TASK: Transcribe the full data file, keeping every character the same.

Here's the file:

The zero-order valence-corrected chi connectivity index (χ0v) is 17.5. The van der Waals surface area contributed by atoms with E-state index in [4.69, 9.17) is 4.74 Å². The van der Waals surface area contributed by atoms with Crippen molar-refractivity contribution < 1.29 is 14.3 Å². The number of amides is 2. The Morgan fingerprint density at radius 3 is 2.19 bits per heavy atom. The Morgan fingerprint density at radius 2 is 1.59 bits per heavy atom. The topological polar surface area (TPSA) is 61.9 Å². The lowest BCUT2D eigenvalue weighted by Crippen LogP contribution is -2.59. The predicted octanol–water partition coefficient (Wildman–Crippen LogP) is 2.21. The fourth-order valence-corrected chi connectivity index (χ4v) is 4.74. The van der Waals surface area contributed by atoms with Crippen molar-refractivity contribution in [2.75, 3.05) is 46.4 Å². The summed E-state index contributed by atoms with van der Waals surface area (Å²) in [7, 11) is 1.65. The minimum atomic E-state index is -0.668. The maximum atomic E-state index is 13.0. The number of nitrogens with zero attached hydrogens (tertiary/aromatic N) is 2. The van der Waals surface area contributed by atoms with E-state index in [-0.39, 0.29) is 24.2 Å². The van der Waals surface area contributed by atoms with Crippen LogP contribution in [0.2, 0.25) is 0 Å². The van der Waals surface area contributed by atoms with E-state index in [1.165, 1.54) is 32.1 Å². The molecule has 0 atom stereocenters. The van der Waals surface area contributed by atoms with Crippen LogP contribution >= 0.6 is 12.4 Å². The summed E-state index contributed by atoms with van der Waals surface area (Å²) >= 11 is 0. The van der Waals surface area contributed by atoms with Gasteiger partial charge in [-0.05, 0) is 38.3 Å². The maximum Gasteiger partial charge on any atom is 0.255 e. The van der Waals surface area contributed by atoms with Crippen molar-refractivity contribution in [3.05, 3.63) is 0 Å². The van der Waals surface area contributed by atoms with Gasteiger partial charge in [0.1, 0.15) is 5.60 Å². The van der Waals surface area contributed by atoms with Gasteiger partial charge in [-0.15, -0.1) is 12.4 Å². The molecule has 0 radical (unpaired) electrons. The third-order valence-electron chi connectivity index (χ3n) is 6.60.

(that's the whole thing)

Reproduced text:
The zero-order valence-corrected chi connectivity index (χ0v) is 17.5. The van der Waals surface area contributed by atoms with E-state index in [4.69, 9.17) is 4.74 Å². The van der Waals surface area contributed by atoms with Crippen molar-refractivity contribution < 1.29 is 14.3 Å². The number of amides is 2. The Morgan fingerprint density at radius 3 is 2.19 bits per heavy atom. The Morgan fingerprint density at radius 2 is 1.59 bits per heavy atom. The topological polar surface area (TPSA) is 61.9 Å². The lowest BCUT2D eigenvalue weighted by Crippen LogP contribution is -2.59. The predicted octanol–water partition coefficient (Wildman–Crippen LogP) is 2.21. The fourth-order valence-corrected chi connectivity index (χ4v) is 4.74. The van der Waals surface area contributed by atoms with Crippen molar-refractivity contribution in [2.75, 3.05) is 46.4 Å². The summed E-state index contributed by atoms with van der Waals surface area (Å²) in [7, 11) is 1.65. The minimum atomic E-state index is -0.668. The maximum atomic E-state index is 13.0. The number of nitrogens with zero attached hydrogens (tertiary/aromatic N) is 2. The van der Waals surface area contributed by atoms with E-state index in [-0.39, 0.29) is 24.2 Å². The van der Waals surface area contributed by atoms with Crippen LogP contribution in [0.2, 0.25) is 0 Å². The van der Waals surface area contributed by atoms with E-state index in [1.165, 1.54) is 32.1 Å². The molecule has 0 atom stereocenters. The van der Waals surface area contributed by atoms with Crippen LogP contribution >= 0.6 is 12.4 Å². The summed E-state index contributed by atoms with van der Waals surface area (Å²) >= 11 is 0. The van der Waals surface area contributed by atoms with Gasteiger partial charge in [-0.05, 0) is 38.3 Å². The maximum Gasteiger partial charge on any atom is 0.255 e. The van der Waals surface area contributed by atoms with Crippen molar-refractivity contribution in [3.05, 3.63) is 0 Å². The van der Waals surface area contributed by atoms with Gasteiger partial charge in [0.1, 0.15) is 5.60 Å². The van der Waals surface area contributed by atoms with Gasteiger partial charge in [-0.15, -0.1) is 12.4 Å². The molecule has 0 radical (unpaired) electrons. The third-order valence-electron chi connectivity index (χ3n) is 6.60.